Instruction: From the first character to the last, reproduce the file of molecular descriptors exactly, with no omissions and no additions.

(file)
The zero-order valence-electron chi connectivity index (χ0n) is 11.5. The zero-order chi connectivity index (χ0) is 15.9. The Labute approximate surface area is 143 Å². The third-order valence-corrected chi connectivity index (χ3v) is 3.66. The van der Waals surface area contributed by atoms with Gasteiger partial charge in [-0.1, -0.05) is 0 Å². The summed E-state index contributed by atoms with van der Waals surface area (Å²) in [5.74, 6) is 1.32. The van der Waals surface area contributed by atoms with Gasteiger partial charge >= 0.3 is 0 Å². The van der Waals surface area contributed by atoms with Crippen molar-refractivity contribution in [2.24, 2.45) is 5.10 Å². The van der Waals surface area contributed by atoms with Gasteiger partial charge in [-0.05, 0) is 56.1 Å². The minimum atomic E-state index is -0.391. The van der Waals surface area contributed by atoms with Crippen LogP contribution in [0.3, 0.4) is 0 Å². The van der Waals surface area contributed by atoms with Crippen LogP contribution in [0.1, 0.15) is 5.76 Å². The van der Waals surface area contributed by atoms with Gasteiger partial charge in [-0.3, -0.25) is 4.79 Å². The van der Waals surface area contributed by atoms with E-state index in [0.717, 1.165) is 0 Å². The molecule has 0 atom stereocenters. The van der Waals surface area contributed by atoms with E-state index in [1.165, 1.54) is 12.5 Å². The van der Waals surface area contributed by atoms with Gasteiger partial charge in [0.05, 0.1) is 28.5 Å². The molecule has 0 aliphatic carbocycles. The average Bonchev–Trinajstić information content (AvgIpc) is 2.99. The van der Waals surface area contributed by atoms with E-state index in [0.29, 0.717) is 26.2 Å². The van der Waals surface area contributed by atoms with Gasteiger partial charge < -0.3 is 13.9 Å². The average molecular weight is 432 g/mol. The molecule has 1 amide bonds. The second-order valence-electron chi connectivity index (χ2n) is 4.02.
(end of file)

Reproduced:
The zero-order valence-electron chi connectivity index (χ0n) is 11.5. The zero-order chi connectivity index (χ0) is 15.9. The Labute approximate surface area is 143 Å². The third-order valence-corrected chi connectivity index (χ3v) is 3.66. The van der Waals surface area contributed by atoms with Gasteiger partial charge in [-0.1, -0.05) is 0 Å². The summed E-state index contributed by atoms with van der Waals surface area (Å²) in [5.74, 6) is 1.32. The van der Waals surface area contributed by atoms with Gasteiger partial charge >= 0.3 is 0 Å². The van der Waals surface area contributed by atoms with Crippen molar-refractivity contribution in [2.24, 2.45) is 5.10 Å². The van der Waals surface area contributed by atoms with Gasteiger partial charge in [-0.05, 0) is 56.1 Å². The minimum atomic E-state index is -0.391. The van der Waals surface area contributed by atoms with Crippen LogP contribution in [0.3, 0.4) is 0 Å². The van der Waals surface area contributed by atoms with Crippen LogP contribution in [0.1, 0.15) is 5.76 Å². The van der Waals surface area contributed by atoms with Gasteiger partial charge in [-0.3, -0.25) is 4.79 Å². The van der Waals surface area contributed by atoms with E-state index in [0.717, 1.165) is 0 Å². The molecule has 0 atom stereocenters. The van der Waals surface area contributed by atoms with E-state index in [1.165, 1.54) is 12.5 Å². The van der Waals surface area contributed by atoms with Gasteiger partial charge in [0.05, 0.1) is 28.5 Å². The molecule has 0 aliphatic carbocycles. The average Bonchev–Trinajstić information content (AvgIpc) is 2.99. The van der Waals surface area contributed by atoms with E-state index in [0.29, 0.717) is 26.2 Å². The van der Waals surface area contributed by atoms with Gasteiger partial charge < -0.3 is 13.9 Å². The average molecular weight is 432 g/mol. The molecule has 1 amide bonds. The second-order valence-electron chi connectivity index (χ2n) is 4.02.